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ALTIIOUGH we stated boldly and frankly in our first number

, that we were not entering upon what we deemed an experiment, in projecting a new Magazine, yet we must now, at the close of the first volume, as frankly declare that our success has been much greater than we anticipated—that we have had more aid from both writers and readers than our previous knowledge of the literary resources of the country led us to hope for. We make this statement, and give the plain facts which will follow, because we know that our success will be alike gratifying to those who questioned the discretion of the undertaking, as to those who encouraged us by their counsel and promised assistance. Although, before publishing our prospectus, we made sure of abundant literary help, and gave the names of many of the distinguished writers who had assured us of their hearty sympathy, and promised us contributions, yet our conviction was, that our best aid would come from Young America, whose name had not yet been announced on Magazine covers. And so we determined not to give the names of the contributors to our Monthly, that each article might stand on its own merits, and the young unknown be presented to the public on a perfect equality with the illustrious contributor whose name, alone, would give him an audience; for, in literature, the new-comer is always treated as an intruder. By this course we missed the clapping of hands and bravos which we might have commanded by announcing the names of some of our contributors, but we are so well satisfied with the result of the experiment that we shall adhere to the rule hereafter.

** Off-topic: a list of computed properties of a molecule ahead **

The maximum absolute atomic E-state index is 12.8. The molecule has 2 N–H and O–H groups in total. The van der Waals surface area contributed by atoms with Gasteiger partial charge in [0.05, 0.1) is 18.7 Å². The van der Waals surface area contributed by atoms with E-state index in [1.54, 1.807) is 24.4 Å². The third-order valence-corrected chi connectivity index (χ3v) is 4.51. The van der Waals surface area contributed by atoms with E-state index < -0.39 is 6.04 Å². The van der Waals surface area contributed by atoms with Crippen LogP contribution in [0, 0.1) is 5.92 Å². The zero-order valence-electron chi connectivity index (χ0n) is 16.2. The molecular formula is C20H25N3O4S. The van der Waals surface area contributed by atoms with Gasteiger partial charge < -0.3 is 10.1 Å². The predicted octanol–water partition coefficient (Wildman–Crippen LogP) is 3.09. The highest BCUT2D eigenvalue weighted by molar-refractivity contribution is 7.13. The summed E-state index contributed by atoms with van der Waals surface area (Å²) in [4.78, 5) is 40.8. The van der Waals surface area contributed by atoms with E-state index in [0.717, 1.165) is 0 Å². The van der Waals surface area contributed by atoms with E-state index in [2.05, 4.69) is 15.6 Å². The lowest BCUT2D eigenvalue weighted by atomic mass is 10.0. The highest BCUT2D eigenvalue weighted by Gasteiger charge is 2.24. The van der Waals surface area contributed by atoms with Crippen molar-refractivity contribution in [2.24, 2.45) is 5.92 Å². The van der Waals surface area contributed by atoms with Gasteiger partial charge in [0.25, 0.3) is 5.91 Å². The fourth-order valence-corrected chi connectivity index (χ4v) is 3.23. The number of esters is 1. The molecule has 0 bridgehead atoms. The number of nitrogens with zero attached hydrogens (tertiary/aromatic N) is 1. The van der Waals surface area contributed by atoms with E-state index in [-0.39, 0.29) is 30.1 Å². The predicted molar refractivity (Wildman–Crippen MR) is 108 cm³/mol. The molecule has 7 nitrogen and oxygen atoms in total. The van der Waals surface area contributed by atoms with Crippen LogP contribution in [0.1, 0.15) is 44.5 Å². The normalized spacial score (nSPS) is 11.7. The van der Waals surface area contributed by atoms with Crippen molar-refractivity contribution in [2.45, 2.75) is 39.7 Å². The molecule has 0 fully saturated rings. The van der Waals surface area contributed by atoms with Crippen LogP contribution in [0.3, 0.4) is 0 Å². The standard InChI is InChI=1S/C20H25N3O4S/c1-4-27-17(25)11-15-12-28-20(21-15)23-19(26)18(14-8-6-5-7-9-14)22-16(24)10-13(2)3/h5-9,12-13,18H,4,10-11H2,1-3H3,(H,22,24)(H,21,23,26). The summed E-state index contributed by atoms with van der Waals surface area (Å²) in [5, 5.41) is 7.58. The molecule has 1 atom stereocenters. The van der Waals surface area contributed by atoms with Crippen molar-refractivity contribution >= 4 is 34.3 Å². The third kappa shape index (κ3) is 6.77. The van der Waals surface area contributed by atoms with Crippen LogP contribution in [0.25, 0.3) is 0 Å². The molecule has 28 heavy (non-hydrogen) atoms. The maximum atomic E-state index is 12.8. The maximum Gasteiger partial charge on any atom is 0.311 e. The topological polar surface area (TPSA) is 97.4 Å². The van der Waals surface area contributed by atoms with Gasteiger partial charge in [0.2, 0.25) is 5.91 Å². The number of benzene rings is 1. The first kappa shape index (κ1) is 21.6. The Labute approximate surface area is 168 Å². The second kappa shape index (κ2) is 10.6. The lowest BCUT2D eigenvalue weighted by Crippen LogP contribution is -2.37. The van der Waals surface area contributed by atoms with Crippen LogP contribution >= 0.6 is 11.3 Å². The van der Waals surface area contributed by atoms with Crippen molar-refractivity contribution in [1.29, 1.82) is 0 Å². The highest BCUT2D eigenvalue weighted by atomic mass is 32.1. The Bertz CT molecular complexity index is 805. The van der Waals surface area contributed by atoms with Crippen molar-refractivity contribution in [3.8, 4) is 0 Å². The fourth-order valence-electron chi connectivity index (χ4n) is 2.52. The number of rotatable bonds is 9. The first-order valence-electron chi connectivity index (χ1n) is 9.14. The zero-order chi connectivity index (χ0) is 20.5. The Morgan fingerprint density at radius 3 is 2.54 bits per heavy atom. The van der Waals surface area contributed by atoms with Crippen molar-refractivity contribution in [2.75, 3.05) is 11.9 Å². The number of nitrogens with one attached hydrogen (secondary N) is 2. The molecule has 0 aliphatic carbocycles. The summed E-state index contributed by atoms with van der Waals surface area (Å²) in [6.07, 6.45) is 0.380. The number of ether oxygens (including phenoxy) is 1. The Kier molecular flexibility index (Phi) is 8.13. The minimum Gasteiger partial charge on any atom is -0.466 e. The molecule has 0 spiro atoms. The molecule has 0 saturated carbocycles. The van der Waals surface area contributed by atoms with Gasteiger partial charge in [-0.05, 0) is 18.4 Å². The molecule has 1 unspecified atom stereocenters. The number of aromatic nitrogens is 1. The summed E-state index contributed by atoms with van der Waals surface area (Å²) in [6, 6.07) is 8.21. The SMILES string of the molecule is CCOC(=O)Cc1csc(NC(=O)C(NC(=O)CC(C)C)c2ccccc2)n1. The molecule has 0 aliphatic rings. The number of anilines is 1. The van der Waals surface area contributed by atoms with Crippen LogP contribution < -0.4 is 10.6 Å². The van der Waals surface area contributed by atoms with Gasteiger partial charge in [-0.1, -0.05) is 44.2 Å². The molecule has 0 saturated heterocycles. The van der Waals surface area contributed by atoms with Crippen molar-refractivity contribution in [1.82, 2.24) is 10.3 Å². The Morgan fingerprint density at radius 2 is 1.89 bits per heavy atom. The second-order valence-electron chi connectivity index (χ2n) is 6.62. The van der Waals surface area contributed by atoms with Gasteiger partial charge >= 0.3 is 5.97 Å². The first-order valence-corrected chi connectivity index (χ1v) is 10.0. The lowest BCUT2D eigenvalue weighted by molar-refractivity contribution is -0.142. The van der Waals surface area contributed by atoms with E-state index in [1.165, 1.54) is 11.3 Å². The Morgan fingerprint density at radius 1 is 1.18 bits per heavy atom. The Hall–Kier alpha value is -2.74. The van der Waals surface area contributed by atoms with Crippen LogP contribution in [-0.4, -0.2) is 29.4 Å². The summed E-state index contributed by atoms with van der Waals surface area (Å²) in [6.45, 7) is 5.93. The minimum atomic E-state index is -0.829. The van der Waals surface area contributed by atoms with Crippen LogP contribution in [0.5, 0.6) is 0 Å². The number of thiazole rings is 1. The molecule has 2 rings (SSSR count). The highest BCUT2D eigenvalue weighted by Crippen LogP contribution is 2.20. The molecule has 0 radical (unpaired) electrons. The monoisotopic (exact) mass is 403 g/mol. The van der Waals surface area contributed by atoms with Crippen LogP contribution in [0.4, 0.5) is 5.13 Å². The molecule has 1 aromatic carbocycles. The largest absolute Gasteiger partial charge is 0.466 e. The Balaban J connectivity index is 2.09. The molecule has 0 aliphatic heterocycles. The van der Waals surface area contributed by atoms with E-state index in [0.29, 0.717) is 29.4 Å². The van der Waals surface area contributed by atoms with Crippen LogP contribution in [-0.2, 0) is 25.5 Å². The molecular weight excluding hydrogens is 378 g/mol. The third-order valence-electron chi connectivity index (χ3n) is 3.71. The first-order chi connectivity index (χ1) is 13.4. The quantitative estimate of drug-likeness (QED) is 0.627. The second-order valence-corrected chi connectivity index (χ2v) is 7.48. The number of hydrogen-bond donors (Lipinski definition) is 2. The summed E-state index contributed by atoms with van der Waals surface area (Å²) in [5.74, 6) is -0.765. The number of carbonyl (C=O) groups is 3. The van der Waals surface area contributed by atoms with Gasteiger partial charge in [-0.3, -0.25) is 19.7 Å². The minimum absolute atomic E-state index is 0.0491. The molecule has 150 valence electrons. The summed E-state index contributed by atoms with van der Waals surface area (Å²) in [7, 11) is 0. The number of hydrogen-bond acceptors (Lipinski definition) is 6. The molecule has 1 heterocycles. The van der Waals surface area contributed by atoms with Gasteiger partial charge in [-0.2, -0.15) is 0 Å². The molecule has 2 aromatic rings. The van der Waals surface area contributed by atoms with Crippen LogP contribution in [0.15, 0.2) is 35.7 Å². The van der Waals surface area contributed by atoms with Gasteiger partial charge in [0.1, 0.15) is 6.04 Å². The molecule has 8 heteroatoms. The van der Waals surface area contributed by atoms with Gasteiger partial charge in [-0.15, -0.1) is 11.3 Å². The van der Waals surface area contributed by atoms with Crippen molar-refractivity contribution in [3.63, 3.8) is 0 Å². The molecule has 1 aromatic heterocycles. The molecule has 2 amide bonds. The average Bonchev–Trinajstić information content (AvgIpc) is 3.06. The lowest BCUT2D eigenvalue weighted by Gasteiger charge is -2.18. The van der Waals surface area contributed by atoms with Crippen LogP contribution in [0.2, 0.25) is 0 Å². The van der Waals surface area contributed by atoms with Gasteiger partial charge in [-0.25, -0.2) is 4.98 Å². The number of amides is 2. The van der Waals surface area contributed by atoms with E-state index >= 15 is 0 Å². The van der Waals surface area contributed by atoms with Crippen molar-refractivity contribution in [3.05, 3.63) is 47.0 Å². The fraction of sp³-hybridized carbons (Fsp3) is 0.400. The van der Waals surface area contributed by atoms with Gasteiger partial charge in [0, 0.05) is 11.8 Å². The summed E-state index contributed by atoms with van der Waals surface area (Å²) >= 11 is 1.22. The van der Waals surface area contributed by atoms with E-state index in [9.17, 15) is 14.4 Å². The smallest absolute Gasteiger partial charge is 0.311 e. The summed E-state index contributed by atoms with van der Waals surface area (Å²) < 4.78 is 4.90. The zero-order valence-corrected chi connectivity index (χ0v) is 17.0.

Perhaps it is worth while to exhibit some of the mysteries of Magazine-making. and let our countrymen know how much intellectual activity there is among us. During the past six months we have received from voluntary contributors, four bandred and eighty-nine articles, the greater part from writers wholly unknown before. They came from every state and territory in the Union, with the single exception of Deseret, whose "Saints," probably, do not regard our Monthly as a fitting receptacle for their literary cfforts. All of these articles we have read, and from them have been selected some of the most valuable papers that we have published; many of them we have been compelled, reluctantly, to return; some on account of their length and many more, not so much from their lack of merit, as from the nature of their themes. Some articles have been curtailed of superfluous sentences, but the style and sentiment have, in all cases, been given in their integrity. Every article that we have published has been paid for at a rate which their writers have thought“ liberal," all have been original, the product of American pens, and, with one exception, we believe that all were written for our columns.

We publish these facts with a feeling of pride, not only because they justify our undertaking, but because they afford abundant evidence of future success to our oto and all kindred publications.

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